Contradictory and, sometimes, poor, advice given for es.set.netty.runtime.available.processors

Elasticsearch has a setting "processors" that defaults to "Runtime.getRuntime().availableProcessors()":

It takes that setting, and tries to set the availableProcessor variable in Netty:

Unless a particular system property is set:

Netty throws an IllegalStateException if that method is called twice:

https://netty.io/4.0/api/io/netty/util/NettyRuntime.html#setAvailableProcessors-int-

Elasticsearch does not catch that exception, and fails to initialize if the exception is thrown.

However, it initializes just fine if you set the system property that tells it not to bother invoking the Netty call.

Which means, if any other library in your application uses Netty, and calls that method, and then Elasticsearch calls that method, your application will either:

  • crash
  • not have a valid Elasticsearch connection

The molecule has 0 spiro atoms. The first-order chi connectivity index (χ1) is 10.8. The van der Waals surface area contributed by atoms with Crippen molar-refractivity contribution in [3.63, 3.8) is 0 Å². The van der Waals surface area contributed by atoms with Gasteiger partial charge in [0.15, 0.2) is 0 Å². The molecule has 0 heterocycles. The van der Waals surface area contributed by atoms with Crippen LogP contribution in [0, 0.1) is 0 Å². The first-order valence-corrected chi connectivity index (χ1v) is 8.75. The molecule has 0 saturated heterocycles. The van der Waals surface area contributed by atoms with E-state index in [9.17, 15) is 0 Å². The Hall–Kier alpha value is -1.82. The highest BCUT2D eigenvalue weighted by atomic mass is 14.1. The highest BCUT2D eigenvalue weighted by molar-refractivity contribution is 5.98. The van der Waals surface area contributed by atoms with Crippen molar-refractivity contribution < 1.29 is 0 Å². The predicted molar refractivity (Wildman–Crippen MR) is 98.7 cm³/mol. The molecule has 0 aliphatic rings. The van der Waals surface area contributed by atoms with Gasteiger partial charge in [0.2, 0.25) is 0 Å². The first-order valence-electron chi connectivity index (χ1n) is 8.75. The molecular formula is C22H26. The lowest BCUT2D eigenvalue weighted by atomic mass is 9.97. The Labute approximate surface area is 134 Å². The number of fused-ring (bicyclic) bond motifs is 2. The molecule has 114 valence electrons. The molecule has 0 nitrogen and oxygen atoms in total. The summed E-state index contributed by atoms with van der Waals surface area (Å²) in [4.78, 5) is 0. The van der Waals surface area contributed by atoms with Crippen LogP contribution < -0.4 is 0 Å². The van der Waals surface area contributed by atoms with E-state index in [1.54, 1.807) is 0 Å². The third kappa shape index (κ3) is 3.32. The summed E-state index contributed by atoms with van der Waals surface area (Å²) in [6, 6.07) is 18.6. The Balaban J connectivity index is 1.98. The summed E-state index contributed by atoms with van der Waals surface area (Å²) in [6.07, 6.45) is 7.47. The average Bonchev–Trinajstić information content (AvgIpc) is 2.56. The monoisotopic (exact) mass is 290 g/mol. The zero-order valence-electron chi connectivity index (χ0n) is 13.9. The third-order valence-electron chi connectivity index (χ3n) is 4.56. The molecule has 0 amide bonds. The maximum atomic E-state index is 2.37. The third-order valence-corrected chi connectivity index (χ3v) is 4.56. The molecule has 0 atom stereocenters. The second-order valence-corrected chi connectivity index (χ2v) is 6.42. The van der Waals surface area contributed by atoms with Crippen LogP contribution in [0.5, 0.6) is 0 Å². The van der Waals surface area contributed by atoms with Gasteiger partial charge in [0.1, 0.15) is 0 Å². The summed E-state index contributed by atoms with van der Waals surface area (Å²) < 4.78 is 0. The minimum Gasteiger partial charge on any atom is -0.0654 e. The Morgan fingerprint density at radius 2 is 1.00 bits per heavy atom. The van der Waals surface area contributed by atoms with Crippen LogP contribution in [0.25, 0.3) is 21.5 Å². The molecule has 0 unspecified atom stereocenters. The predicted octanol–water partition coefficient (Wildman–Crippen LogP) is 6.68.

The advice, given by Elasticsearch, in other discussion is:

this is on application developers to know their application and either:
set the system property I indicated above
allow Elasticsearch to configure Netty first

Oh, and:

This setting is not documented on purpose since it should never be set.

So much bad here:

  • One, the recommend solution is also recommended to never be done

  • Two, the onus, apparently is on users of Elasticsearch to "know their application", which apparently, means, reading the code base of every dependency they use, in search of possibly conflicting calls to other dependencies, and the undocumented runtime properties that should be set to disable them.

So much bad here. It seems like a better approach would be to:

  • decide whether or not the Netty availableProcessors is an important enough setting that you want Elasticsearch to crash out or not
  • if it's not important enough, catch the exception, and move on, issuing a warning
  • if is important enough - why make a workaround where you can disable it?
  • If you insist on using a system property to ignore the crashing condition, instead of just catching the exception.
  • decide what is recommended
  • document it

oh, the best part of all of this the default that Netty uses is exactly the same as the default that Elasticsearch uses. Which means that, unless you explicitly set the processor variable, all that Elasticsearch code is just crashing your app in an attempt to set a variable to a value that it's already set to :frowning:

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